Richie was born with no arms. His whole life has been a course in design engineering. As you kick off your new school year, this is a perfect time to show this awe-inspiring video to instill determination, hard-work, and positive attitude in your students. Personally, I couldn’t watch this video without tearing up. Richie is one of my new heroes.

Here are some suggestions for classroom use. Give your students some time to pair share their feelings after watching the video. Don’t rush into a whole class discussion or assignment right away. After ample time to process, ask your students some questions: What challenges do you face in life? How does Richie inspire you to become a greater person? What questions would you ask Richie if you could meet him? Perhaps you will assign a response essay or ask your students to blog about Richie. Maybe you could write to Richie and thank him for the example he sets for young people.

The Bedley Bros. #EdChat Ep. 21: Gene Bedley


The Bedley Bros. have finally reached the pinnacle of education rock stars. This week, we interview our dad, Gene Bedley. Dad was honored as the PTA National Educator of the Year in 1985. He is the Executive Director of the National Character Education Center. Our dad’s innovative work in values-based education has brought him national and international acclaim and recognition by receiving the Rotary, Paul Harris National Outstanding Educator Award and the prestigious Milken Family Foundation National Award for his work in value-based education. The Bureau of Education’s presented Dad with the National Distinguished Teacher Award for his work in character development and school discipline.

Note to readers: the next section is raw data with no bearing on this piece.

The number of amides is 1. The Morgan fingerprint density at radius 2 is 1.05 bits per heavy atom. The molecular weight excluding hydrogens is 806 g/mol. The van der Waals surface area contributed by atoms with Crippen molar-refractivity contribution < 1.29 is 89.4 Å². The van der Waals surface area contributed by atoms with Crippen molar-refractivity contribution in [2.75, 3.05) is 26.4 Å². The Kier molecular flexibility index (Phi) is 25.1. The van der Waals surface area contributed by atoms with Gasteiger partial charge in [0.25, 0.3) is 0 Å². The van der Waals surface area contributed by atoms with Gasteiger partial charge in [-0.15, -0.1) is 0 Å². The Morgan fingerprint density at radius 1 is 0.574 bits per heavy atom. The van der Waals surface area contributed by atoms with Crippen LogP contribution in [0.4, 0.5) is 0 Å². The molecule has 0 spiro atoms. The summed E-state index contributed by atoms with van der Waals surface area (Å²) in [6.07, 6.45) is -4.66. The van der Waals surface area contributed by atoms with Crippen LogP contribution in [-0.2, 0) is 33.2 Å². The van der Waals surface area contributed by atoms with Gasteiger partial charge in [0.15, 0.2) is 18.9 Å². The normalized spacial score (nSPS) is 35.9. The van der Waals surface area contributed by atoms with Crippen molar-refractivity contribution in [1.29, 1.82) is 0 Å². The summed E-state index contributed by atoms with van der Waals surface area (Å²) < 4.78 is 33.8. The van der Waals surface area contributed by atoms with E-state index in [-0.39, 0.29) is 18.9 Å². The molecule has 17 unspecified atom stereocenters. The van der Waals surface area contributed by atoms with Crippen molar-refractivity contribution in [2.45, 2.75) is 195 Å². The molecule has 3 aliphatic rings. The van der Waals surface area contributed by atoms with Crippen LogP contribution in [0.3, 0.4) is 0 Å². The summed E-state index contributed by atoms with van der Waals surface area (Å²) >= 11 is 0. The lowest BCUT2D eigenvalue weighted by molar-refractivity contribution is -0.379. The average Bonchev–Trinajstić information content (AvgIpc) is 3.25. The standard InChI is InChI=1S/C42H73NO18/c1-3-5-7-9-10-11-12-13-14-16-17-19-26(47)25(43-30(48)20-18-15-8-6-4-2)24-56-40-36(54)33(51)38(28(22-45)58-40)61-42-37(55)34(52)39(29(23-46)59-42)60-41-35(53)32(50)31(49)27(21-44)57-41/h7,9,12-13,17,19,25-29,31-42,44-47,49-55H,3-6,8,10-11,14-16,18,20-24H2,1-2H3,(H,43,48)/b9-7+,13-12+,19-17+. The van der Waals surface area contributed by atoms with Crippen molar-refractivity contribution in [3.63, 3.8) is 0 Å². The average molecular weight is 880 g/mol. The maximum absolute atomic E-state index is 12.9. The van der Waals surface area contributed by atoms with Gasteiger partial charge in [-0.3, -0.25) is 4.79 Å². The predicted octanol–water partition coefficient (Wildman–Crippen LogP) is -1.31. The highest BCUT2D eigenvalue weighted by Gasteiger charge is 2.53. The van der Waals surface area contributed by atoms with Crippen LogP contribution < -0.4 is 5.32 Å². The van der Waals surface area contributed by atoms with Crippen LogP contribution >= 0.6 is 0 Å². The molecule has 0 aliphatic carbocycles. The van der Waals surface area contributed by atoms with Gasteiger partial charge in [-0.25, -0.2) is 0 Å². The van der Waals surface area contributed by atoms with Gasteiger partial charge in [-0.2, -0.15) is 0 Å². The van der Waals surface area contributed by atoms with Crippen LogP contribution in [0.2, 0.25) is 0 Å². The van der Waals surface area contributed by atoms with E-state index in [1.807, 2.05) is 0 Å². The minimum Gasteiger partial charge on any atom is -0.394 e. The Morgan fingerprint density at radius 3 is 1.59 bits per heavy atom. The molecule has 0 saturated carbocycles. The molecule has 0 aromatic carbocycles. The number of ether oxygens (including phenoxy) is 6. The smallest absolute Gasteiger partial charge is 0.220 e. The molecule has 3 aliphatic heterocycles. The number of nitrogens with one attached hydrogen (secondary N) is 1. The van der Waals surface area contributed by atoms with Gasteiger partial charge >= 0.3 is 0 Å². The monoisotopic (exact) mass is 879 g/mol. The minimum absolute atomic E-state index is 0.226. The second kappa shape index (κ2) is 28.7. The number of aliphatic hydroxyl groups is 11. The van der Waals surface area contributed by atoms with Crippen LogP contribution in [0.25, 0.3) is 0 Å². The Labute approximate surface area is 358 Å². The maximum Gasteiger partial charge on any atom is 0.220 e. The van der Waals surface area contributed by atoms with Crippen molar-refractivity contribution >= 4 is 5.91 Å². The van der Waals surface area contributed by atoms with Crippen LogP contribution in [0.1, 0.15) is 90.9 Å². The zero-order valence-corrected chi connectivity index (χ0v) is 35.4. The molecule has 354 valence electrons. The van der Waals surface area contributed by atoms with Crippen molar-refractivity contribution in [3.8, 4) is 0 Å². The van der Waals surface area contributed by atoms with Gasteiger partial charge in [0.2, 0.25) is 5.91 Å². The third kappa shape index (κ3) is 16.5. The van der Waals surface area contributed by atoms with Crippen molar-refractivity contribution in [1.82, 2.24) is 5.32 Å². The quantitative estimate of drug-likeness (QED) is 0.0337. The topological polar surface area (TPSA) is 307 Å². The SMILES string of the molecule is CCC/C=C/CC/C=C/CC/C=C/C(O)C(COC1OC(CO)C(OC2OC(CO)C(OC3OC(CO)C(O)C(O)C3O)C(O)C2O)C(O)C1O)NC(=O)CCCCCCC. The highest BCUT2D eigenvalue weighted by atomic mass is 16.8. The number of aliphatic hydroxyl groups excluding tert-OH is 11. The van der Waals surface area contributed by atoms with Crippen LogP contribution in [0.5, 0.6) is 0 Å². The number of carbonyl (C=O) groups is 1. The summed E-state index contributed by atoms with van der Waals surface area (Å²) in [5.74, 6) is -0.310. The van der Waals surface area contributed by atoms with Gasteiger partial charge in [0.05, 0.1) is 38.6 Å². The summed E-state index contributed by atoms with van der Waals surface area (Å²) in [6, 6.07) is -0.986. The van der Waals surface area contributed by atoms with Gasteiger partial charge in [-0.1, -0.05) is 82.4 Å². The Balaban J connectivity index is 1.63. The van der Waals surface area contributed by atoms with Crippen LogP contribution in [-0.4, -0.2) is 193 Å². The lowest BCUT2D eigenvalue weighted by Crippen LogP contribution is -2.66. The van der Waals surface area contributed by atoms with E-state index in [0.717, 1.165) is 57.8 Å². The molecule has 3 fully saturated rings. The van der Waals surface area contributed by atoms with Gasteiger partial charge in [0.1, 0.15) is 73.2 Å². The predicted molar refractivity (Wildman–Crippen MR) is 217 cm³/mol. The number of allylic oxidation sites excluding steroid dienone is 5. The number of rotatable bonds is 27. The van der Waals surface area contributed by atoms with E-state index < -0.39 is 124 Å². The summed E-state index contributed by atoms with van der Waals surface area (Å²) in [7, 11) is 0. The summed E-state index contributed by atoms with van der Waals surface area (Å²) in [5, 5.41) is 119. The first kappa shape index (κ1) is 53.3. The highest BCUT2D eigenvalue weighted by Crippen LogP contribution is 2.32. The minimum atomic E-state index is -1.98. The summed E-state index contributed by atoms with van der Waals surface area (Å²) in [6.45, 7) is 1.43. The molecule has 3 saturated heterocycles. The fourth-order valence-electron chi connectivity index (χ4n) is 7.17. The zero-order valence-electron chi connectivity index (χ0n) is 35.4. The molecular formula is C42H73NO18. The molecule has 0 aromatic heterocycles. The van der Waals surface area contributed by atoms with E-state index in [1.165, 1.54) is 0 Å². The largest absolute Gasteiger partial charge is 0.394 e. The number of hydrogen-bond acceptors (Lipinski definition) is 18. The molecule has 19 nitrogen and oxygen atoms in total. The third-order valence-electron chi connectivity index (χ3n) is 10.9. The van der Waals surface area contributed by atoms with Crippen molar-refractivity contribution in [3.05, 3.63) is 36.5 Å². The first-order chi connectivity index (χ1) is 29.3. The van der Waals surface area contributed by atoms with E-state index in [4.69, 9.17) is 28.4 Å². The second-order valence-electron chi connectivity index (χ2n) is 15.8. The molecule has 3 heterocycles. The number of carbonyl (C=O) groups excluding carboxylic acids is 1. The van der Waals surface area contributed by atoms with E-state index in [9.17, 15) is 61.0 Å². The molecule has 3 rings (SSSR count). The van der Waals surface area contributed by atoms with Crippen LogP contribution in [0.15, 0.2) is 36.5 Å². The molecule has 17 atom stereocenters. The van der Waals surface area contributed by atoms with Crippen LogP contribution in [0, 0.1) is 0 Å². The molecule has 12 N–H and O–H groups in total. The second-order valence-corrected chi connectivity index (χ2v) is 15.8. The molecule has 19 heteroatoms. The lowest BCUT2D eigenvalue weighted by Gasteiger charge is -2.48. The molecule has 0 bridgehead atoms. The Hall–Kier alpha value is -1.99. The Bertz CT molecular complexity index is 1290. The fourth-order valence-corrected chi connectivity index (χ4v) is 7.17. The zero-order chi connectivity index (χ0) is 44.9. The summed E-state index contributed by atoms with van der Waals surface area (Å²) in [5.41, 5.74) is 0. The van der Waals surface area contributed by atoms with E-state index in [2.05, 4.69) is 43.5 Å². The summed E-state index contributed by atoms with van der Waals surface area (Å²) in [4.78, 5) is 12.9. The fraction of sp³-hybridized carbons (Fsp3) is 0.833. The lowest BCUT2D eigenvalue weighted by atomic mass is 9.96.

He has been described as a Catalyst, Climate Creator, “Value Driven” educator with a compelling message for Americas teachers, parents, and children. Dad Bedley believes that responsibility is the foundational value of all the core values. As a learning behavior strategist, he has trained over 3,000,000 educators from around the world and his Values in Action! Program is in over 25,000 schools worldwide.

But most importantly, he’s a great dad.


The Bedley Bros. #EdChat Ep. 19: Ramsey Musallam


With almost a half million views to date, Ramsey Musallam’s inspiring message of how he fosters curiousity in his high school students is one of the most popular teacher TED Talks on the Internet. Ramsey sat down with Scott and me to have a casual and candid time talking shop.

Show Notes

Ramsey Musallam’s Blog Cycles of Learning

Infinite Thinking Machine

If This Then That (IFTTT)

Curiosity Article from Stanford

The End of Molasses Classes by Ron Clark

 

 

The Bedley Bros. #EdChat Ep. 16: Rebecca Wildman and Fred Sitkins



Teacher Rebecca Wildman and her principal Fred Sitkins are changing the face of education through their use of iTunes U for elementary students in Michigan and around the world. Watch as they explain the endless possibilities of this eduawesome platform.


Show Notes

iPad PD Rebecca and Fred’s website where they house their iTunes U courses and a whole lot more!

Flipping PD in iTunes U

Greg Tang Math

GiveBloodPlayHockey.org

The Bedley Bros. #EdChat Ep. 14: Dr. Brian O’Connor



Scott and I interview Dr. Brian O’Connor, expert in Lesson Study, a professional development program that actually changes classroom practice. Scott shares his tip on using Buzz Mob to communicate with parents. I talk about Google Apps (Google Drive) as an easy and free way to do word processing, spreadsheets, presentations, and drawings. Enjoy!

Show Notes

Lesson Study Search

Buzz Mob Website

Sign up for Google Apps

Video: Using Google Apps to Monitor Student Writing

The Bedley Bros. #EdChat Ep. 9: Interview with Alex Kajitani



Watch Alex’s engaging discussion with Tim and Scott on the latest episode of The Bedley Bros. EdChat. Alex, the 2009 California Teacher of the Year, shares ideas from his new book Teacher of the Year Handbook. Both of the Bedley Bros. also share a quick tip for teachers. Whether or not you are in the running for Teacher of the Year, educators will benefit from this lively interview with the Rappin’ Mathematician.

Show Notes

Teacher of the Year Handbook

Rappin’ Mathematician

Alex on Twitter